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Monday 15 April 2019

Uber IPO - A Look Into The Money Pit

After being a presence in cities across the globe for eight years, driver and rider matching service Uber is finally moving towards being a publicly quoted company, via what is termed an Initial Public Offering. This process has significant benefits to those sceptical of Uber’s business model and practices, as the information the company puts into the public domain preparatory to that offering has to be accurate, and honestly given.
Put simply, it has to be free of bullshit and must come clean about how Uber proposes to actually make money, because thus far, despite screwing down drivers’ earnings and offering promotion codes, it has not. Although Uber generated net income of almost $1 billion last year, its operating loss was around $3 billion. It’s been haemorrhaging billions of Dollars for years now, a money pit where the bottom has not yet been reached.

Worse, as Bloomberg has pointed out, that net income “was driven primarily by the sales of assets in Southeast Asia and Russia, as well as an increase in the estimated value of its stock in China’s largest ride-hailing company, Didi Chuxing”. Hence, perhaps, the attempt to remind investors that Uber is about more than the Private Hire trade.

Bloomberg again. “Chief Executive Officer Dara Khosrowshahi’s stamp on the company has been branding it as a ‘platform’ - a word that appears more than 700 times in its IPO prospectus … ‘Our continued success will come from stellar execution and the strength of the platform we have worked so hard to build,’ Khosrowshahi said in a letter to investors”.

True, there are other aspects to the Uber “platform”, like Uber Eats. But growth in the ride sharing business is slowing dramatically, the driverless technology in which the company has placed so much faith is still many years from being usable, and disputes with regulators, the Taxi trade, and drivers show no sign of dying down just yet.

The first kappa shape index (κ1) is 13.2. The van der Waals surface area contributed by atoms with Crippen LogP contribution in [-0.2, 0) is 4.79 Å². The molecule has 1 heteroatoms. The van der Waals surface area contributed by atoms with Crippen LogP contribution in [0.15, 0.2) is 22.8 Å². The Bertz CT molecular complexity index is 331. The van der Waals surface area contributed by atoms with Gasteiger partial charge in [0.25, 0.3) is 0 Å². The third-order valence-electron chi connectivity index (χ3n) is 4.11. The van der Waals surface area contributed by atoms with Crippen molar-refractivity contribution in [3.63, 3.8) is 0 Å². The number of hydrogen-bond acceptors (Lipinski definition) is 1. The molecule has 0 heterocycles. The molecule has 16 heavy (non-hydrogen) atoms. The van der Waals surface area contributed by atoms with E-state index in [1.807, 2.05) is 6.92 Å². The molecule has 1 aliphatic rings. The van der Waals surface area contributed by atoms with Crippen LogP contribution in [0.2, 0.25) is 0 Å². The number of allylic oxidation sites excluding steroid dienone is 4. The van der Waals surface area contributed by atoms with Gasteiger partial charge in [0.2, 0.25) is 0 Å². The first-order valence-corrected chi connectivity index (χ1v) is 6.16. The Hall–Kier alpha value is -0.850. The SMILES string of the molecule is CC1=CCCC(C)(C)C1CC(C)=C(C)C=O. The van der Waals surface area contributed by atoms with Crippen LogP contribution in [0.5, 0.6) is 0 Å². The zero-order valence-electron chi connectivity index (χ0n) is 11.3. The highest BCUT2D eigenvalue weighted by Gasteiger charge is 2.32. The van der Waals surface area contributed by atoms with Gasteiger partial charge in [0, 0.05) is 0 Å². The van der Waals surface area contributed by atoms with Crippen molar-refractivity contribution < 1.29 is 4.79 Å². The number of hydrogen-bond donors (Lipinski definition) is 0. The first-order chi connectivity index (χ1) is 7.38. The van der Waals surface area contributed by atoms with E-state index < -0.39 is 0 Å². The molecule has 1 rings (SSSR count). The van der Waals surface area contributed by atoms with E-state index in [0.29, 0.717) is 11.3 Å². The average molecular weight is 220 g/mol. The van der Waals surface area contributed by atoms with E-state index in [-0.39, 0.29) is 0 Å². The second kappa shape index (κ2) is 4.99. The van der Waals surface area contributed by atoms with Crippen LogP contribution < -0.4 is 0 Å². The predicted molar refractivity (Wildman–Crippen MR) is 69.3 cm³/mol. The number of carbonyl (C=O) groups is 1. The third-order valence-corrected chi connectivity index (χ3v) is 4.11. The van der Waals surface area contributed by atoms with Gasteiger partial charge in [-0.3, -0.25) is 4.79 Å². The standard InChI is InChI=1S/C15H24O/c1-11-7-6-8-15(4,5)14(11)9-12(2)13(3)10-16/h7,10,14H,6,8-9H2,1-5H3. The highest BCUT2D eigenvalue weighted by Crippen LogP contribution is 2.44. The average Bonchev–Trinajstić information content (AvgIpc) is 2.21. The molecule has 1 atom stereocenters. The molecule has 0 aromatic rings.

Also, as Jalopnik has observed, “the vast majority of the [IPO] filing’s mentions of public transit make plainly clear the company sees buses and trains as a competing service. Far from being a partner in helping people move around cities, Uber regularly slots public transportation as ‘competition’ or an obstacle to the company’s ‘growth strategy.’

Uber aims, on entering a new city, to “reach efficient scale and liquidity rapidly to attract consumers to use our platform as an alternative to personal vehicle ownership and usage of public transportation”. Jalopnik explains “the company lowers the price of each ride and juices driver incentives to make Ubers competitive with public transportation. And they’re happy to do so ‘in a negative margin’ - they lose money - ‘until we reach sufficient scale to reduce incentives.’” What is “sufficient scale”? We don’t know.

Considering Uber is still offering incentives and promo codes in New York, one of its biggest markets, it’s not clear what that ‘sufficient scale’ actually is”. Also, marketing the money pit shows that it depends on taking market share away from under-pressure public transport services, which in London depend on huge investment commitments. Like new train fleets for Crossrail, and upcoming, replacement Piccadilly Line stock.

Uber’s IPO shows the prospect of Jam The Day After Tomorrow - providing it can screw over rather more than the London Cab trade. You have been warned.
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